• establishing and/or enhancing the capacity on the ground of a professional law enforcement presence that has public confidence;
  • improving collection and use of information;
  • ensuring the capacity to investigate, detain, prosecute and incarcerate those charged and convicted of crimes; and
  • eroding the opportunities for corruption rather than corruption eroding the public trust.

But community engagement and activism have to be a part of the strategy as well. This is one lesson IRI has learned from its programming experience.

Another lesson is that it is essential to enhance local government capacity to deliver services, including but not limited to security. It is equally important to empower citizens so they can participate in finding solutions to challenges and threats to their community.

While national government-to-national government programs and assistance are important, these often take too long to trickle down to the local level. Addressing citizen insecurity requires more than night vision goggles and helicopters. Success in addressing security challenges is largely influenced by the ability of the state to build citizen trust in its capacity and, in doing so, enhance and strengthen that capacity. Strong and resilient communities constitute a necessary element in building that societal trust and in the ultimate success of any effort to transform public insecurity into public security.

If the June OAS General Assembly can encourage its member states to focus on that reality, then this meeting may contribute something more useful than another declaration on the very real challenge of enhancing citizen security.

Creating Economic Opportunities for Political Participation of Women

Globally, women members of parliament comprise less than 20% of the total – that’s a fact.  Perhaps not surprisingly, they achieve the highest representation in Nordic countries (42%), but when Nordic countries are combined with the rest of Europe the number goes back down to just under 22%.  Also not surprisingly, women have the lowest representation in the Arab states (10%).

There are many ways of interpreting these numbers, but focusing on the numbers alone may be misleading. What is the right rate of representation? Is it 40%? 50%? 60% or more? There is no right answer.

One way of approaching the problem can be changing the number directly (such as through a quota system).  Yes, it can lead to some positive results, like in Rwanda where high representation of women in government has led to the development of many policies that facilitated the engagement of women in the economy.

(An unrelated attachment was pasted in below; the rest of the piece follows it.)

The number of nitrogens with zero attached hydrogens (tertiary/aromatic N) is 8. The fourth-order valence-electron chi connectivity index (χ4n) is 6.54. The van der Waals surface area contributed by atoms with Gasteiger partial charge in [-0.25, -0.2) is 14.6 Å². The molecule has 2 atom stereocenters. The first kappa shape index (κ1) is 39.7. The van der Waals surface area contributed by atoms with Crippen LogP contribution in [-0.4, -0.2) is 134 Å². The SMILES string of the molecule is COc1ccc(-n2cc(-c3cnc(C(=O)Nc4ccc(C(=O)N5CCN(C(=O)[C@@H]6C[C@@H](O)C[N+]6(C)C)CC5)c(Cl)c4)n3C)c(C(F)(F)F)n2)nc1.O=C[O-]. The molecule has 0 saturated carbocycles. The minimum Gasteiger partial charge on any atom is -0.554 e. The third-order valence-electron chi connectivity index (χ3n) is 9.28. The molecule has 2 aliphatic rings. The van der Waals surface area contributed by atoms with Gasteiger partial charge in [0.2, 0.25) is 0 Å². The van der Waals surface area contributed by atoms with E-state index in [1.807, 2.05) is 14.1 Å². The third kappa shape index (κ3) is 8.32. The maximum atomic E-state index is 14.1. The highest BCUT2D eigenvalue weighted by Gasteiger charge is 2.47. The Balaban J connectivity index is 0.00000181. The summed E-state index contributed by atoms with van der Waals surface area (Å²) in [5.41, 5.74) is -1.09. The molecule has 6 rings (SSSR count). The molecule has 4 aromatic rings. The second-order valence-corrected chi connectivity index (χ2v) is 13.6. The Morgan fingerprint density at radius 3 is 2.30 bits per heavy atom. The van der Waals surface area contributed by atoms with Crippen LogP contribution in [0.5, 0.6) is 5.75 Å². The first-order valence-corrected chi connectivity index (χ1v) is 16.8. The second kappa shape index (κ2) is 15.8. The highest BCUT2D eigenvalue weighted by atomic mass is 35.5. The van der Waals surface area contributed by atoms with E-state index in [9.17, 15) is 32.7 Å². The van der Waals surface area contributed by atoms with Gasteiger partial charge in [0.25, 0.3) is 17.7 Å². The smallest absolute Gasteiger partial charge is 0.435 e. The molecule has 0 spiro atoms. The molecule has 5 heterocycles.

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Attitudes Towards Citizenship in Romania

Last week I was invited to make a presentation about participatory democracy in a seminar organized by the Association for the Development of Women Entrepreneurship (ADAF) in Romania. The goal of the seminar was to develop a network of active European citizens, which in my opinion was and is a challenging task. ADAF is part of a European project together with other women business organizations from Belgium, Spain, Italy, Slovenia and Croatia. I care for this association, so I have accepted Cornelia Rotaru’s invitation. Cornelia is ADAF’s President and a very close friend of CIPE.

I promised to talk about participatory democracy to a very mixed audience: trade unions, public officials, police department representatives, prefect office, business associations, NGOs and students. Once I made that promise, however, my enthusiasm started to decline. Romania is a country fed up with presentations, a country in which words lost their meaning, where politicians have done everything in their power so that we lose even the concept of values. How and what can I tell these people that would be meaningful, interesting, and make them think? Why haven’t I stuck to what I know best – talking about how to do things, instead of making presentations?

So I thought a lot about Romania, about who we are and what we want to be. And I have thought about our values and how we want our life to be. I didn’t give answers to the question about what Romanian democracy should look like. It’s not for one person (or even for the politicians) to give such an answer. Rather it should be our joined task to find answers.

So, instead of preparing a presentation, I started to prepare a motivational/mobilizing sort of speech, something that would make the audience think about their own responsibility. I wanted to convey the idea that this is our job, that democracy should stop being for us another imported concept. We have to build our own democracy, based on our values. And it’s our job to determine our values, the values that represent us as a nation.